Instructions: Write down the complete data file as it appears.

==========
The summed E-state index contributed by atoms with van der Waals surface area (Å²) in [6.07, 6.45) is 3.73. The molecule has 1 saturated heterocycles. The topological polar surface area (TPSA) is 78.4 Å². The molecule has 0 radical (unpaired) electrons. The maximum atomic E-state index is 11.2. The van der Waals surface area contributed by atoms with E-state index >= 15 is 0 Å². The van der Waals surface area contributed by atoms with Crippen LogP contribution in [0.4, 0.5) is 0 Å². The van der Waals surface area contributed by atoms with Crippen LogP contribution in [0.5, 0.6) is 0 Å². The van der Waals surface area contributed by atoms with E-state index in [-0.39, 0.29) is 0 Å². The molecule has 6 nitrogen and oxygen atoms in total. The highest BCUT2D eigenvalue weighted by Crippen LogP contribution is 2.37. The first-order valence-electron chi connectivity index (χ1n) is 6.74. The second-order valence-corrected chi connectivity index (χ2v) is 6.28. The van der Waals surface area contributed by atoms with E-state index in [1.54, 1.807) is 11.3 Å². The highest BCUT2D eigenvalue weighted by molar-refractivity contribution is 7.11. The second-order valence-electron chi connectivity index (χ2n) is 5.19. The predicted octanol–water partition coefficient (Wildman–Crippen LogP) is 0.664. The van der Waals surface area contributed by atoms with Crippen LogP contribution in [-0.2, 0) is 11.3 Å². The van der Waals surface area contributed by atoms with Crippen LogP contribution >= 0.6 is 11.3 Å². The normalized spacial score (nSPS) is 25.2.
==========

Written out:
The summed E-state index contributed by atoms with van der Waals surface area (Å²) in [6.07, 6.45) is 3.73. The molecule has 1 saturated heterocycles. The topological polar surface area (TPSA) is 78.4 Å². The molecule has 0 radical (unpaired) electrons. The maximum atomic E-state index is 11.2. The van der Waals surface area contributed by atoms with E-state index >= 15 is 0 Å². The van der Waals surface area contributed by atoms with Crippen LogP contribution in [0.4, 0.5) is 0 Å². The van der Waals surface area contributed by atoms with Crippen LogP contribution in [0.5, 0.6) is 0 Å². The van der Waals surface area contributed by atoms with E-state index in [-0.39, 0.29) is 0 Å². The molecule has 6 nitrogen and oxygen atoms in total. The highest BCUT2D eigenvalue weighted by Crippen LogP contribution is 2.37. The first-order valence-electron chi connectivity index (χ1n) is 6.74. The second-order valence-corrected chi connectivity index (χ2v) is 6.28. The van der Waals surface area contributed by atoms with E-state index in [1.54, 1.807) is 11.3 Å². The highest BCUT2D eigenvalue weighted by molar-refractivity contribution is 7.11. The second-order valence-electron chi connectivity index (χ2n) is 5.19. The predicted octanol–water partition coefficient (Wildman–Crippen LogP) is 0.664. The van der Waals surface area contributed by atoms with Crippen LogP contribution in [-0.2, 0) is 11.3 Å². The van der Waals surface area contributed by atoms with Crippen LogP contribution >= 0.6 is 11.3 Å². The normalized spacial score (nSPS) is 25.2.